The future of further improvements to the J. Henry Cameron Stadium athletics complex will soon be in the hands of Bangor voters.
The Bangor City Council voted 9-0 on Monday night to place a $2,730,000 municipal bond for upgrades to the facility on the November ballot.
The proposal put forth by Superintendent of Schools Betsy Webb and the Bangor School Committee calls for the installation of an artificial turf playing surface and an eight-lane, all-weather track at the complex. Cameron Stadium for more than 60 years has served as the home for the Bangor High School football and outdoor track and field teams, along with other youth sports programs.
The facility makeover also would open the door for use not only by Bangor High’s soccer, field hockey and lacrosse teams, but other school teams and community organizations.
Some councilors on Monday reportedly expressed concern about the timing of sending the project to voters during the COVID-19 pandemic, while others were in full support of the proposal, which ultimately received unanimous support.
If approved by voters, work on Cameron Stadium could begin as early as next spring. Proponents say having artificial turf would provide a cleaner and more consistent surface for practices and competitions, while a new track would replace the six-lane version that is in disrepair and can no longer be used for competition.
The availability of an artificial turf field and the eight-lane track also would make Bangor eligible to host Maine Principals’ Association regional and state championship events, along with other athletics functions that could bring people to the city.
Earlier this month, Webb and the Bangor School Committee forwarded the proposal to the City Council, which entertained the first reading at its Aug. 10 meeting.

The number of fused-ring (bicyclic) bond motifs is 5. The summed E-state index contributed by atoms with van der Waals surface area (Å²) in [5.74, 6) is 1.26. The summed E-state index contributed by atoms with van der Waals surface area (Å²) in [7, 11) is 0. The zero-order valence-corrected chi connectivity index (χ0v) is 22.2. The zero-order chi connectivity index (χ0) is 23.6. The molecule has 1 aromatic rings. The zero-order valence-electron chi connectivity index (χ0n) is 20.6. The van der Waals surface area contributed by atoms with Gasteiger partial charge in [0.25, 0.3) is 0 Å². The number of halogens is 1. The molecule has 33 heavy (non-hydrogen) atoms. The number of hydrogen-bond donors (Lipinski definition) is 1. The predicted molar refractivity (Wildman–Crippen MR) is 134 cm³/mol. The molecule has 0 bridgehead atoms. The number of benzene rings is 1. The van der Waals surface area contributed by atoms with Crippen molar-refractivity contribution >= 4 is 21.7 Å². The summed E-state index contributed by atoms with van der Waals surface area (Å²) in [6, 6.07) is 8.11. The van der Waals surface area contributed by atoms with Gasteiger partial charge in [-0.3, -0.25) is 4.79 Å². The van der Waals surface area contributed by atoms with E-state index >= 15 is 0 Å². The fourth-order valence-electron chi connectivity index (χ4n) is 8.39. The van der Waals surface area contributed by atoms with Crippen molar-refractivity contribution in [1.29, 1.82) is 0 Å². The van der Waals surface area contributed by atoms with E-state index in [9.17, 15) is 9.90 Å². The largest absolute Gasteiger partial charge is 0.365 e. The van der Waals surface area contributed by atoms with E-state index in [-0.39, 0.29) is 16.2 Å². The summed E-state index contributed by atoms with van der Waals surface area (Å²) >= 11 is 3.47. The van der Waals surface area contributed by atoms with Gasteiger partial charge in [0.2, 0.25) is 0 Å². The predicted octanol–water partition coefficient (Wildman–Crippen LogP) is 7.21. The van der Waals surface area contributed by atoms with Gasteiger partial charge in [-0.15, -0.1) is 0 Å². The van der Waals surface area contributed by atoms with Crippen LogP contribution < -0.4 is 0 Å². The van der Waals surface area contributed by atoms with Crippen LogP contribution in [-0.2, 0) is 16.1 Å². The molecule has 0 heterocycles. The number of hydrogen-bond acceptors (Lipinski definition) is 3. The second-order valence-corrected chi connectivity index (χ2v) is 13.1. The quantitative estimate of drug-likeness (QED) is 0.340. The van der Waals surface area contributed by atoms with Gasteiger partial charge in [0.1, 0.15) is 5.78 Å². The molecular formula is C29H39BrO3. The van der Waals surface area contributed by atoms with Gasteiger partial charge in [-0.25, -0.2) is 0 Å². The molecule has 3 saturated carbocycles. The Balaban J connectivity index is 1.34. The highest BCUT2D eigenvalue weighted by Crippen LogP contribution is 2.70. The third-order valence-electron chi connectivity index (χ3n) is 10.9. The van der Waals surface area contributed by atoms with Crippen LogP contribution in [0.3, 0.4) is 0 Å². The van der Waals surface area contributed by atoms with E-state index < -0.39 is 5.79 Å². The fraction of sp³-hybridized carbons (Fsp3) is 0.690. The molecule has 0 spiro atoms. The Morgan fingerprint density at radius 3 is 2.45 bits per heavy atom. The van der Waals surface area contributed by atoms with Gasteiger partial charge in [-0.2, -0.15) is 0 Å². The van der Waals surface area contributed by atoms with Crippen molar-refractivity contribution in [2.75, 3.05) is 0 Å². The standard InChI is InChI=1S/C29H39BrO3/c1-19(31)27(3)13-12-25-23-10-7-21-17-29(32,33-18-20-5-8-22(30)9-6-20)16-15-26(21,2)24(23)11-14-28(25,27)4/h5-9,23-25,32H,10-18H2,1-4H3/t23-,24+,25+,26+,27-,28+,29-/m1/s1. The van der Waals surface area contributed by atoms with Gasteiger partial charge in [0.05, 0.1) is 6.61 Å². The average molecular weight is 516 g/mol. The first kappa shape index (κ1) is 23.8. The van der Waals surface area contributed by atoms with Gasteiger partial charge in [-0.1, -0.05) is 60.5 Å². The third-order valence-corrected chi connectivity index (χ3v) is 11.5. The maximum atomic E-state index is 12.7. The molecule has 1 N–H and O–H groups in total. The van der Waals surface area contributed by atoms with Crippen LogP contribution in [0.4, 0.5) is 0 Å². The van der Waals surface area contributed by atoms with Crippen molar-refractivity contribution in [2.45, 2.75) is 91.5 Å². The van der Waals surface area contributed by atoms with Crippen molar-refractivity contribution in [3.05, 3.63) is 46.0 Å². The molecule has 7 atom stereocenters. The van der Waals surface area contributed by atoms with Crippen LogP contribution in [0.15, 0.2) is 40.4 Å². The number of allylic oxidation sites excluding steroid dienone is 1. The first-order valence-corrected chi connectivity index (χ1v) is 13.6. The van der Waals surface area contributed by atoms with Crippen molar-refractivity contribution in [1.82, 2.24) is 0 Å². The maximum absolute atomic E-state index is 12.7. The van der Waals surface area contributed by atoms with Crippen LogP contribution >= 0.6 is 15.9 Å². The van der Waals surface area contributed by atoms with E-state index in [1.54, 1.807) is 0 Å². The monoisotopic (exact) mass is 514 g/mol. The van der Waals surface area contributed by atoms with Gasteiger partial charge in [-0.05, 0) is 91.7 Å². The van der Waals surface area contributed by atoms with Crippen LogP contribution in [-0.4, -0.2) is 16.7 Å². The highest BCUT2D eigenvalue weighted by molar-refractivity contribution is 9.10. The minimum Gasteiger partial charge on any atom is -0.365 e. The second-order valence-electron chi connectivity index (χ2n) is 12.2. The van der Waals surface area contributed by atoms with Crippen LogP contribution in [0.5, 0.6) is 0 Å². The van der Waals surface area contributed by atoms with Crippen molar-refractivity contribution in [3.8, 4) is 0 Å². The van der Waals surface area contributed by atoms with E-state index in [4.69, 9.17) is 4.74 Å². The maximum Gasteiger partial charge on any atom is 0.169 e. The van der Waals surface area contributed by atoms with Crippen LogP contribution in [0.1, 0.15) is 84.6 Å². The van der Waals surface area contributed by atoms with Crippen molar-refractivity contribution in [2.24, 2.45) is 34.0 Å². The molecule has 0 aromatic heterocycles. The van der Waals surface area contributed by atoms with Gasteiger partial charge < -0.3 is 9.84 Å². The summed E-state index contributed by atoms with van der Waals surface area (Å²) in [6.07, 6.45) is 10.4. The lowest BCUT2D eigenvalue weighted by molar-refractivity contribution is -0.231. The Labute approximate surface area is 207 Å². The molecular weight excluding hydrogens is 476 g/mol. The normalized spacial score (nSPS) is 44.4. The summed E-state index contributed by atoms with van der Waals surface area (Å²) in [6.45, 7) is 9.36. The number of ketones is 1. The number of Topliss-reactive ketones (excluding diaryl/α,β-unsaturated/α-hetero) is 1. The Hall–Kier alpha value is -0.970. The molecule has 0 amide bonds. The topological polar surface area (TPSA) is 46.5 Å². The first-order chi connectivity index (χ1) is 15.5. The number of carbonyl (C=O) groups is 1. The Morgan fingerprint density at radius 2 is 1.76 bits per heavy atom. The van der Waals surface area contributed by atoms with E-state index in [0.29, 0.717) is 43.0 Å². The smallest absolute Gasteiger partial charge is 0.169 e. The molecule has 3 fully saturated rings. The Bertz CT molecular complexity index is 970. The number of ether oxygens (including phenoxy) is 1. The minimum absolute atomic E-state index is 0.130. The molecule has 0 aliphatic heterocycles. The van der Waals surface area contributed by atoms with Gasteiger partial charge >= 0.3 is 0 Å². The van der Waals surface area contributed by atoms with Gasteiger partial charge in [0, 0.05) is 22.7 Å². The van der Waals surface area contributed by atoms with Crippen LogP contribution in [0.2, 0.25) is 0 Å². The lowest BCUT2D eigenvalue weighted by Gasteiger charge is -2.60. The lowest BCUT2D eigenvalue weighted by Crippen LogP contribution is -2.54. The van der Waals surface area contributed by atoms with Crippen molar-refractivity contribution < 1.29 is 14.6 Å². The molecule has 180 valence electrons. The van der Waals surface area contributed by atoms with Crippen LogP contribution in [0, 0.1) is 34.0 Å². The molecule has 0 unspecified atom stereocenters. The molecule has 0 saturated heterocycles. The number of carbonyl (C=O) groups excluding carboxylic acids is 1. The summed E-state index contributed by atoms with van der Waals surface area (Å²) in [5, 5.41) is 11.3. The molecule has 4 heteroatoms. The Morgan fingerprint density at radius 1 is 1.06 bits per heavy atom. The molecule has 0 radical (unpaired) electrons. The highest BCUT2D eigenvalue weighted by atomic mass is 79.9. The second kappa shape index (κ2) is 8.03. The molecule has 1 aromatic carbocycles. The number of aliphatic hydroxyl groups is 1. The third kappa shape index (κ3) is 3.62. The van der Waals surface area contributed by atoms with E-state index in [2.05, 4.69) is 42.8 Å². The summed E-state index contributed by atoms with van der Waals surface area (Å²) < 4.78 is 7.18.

An overhaul of Cameron Stadium was first proposed in 2010, when Bangor announced a $7 million capital campaign to make improvements to the football field, track and grandstand. The first phase, the $1.65 million grandstand renovation, was completed in 2013. It was financed by a $1.2 million bond and money from the Cameron Stadium contingency fund and The Friends of Cameron Stadium, a nonprofit group.
In 2016, the council approved $668,000 for the completion of the locker rooms under the grandstand at the facility. However, the efforts of the school committee and project supporters to raise the funds needed for the artificial turf and all-weather track were not successful.
Webb and the school committee last December first introduced an outline for the field and track renovations to the City Council. That plan emerged from recommendations made in 2018 by Oak Point Associates, a Biddeford-based architectural firm, that studied a potential infrastructure makeover of Bangor school facilities.
Among the suggested possibilities was building an athletics facility on city-owned land on Griffin Road. The Cameron Stadium project would instead fulfill the city’s needs for such a facility.
Election day is Tuesday, Nov. 3.